The proliferation of smart appliances and utility devices throughout the grid, on both sides of the meter, means an increase in the number of devices that may generate data. The privacy risks presented by these smart appliances and devices on the customer side of the meter are expanded when these appliances and devices transmit data outside of the Home Automation Network (HAN) or building management system and do not have documented security requirements, effectively extending the perimeter of the system beyond the walls of the premises.

Data may also be collected from electric vehicles and plug-in hybrid electric vehicles (EVs/PHEVs). Charging data may be used to track the travel times and locations for the EV/PHEV owners.

Because of the associated privacy risks, only the minimum amount of data necessary for the utility companies to use for energy management and billing should be collected. However, the amount of information collected may vary, depending on whether or not power generation occurs on the premises. Home generation services will likely increase the amount of information created and shared.

Use and retention of PII Edit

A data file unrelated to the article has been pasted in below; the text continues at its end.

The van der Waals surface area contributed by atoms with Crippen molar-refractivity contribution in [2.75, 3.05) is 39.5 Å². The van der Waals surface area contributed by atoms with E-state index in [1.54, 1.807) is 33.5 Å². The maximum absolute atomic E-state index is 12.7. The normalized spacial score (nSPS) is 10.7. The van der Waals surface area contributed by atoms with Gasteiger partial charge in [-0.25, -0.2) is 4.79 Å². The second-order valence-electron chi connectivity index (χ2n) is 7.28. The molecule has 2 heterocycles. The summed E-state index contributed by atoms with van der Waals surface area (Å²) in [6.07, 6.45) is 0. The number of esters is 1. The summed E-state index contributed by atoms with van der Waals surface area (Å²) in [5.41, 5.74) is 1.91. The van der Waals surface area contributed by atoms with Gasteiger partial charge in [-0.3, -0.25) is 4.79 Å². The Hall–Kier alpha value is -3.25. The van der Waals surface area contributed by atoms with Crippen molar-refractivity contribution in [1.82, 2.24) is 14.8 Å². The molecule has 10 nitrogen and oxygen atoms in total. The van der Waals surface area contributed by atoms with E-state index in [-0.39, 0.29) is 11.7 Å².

In the current operation of the electric grid, data taken from meters is used to create residents’ bills, determine energy use trends, and allow customers to control their energy usage both on-site and remotely. The new smart meters, and the Smart Grid network, will have the capability to use the collected data in an unlimited number of ways.

Information should only be used or disclosed for the purpose for which it was collected, and should be divulged only to those parties authorized to receive it. PII should be aggregated or anonymized wherever possible to limit the potential for computer matching of records. PII should only be kept as long as is necessary to fulfill the purposes for which it was collected.

Individual access Edit

In the current operation of the electric grid, data taken from the meters is obtainable by consumers from their own homes. The data collected in a Smart Grid implementation may be stored in multiple locations. Currently, there is no standardized process to allow residents to access to their own corresponding PII that may be stored throughout the Smart Grid.

Currently, customers are able to access their account information through their monthly bill, utility websites, and annual terms and conditions statements. The utilities that comprise the Smart Grid should establish and provide to all customers a process to allow them to inspect their corresponding PII, and to request the correction of inaccuracies. Customers should also be informed about parties with whom PII has been shared.

Disclosure and limiting use of PII Edit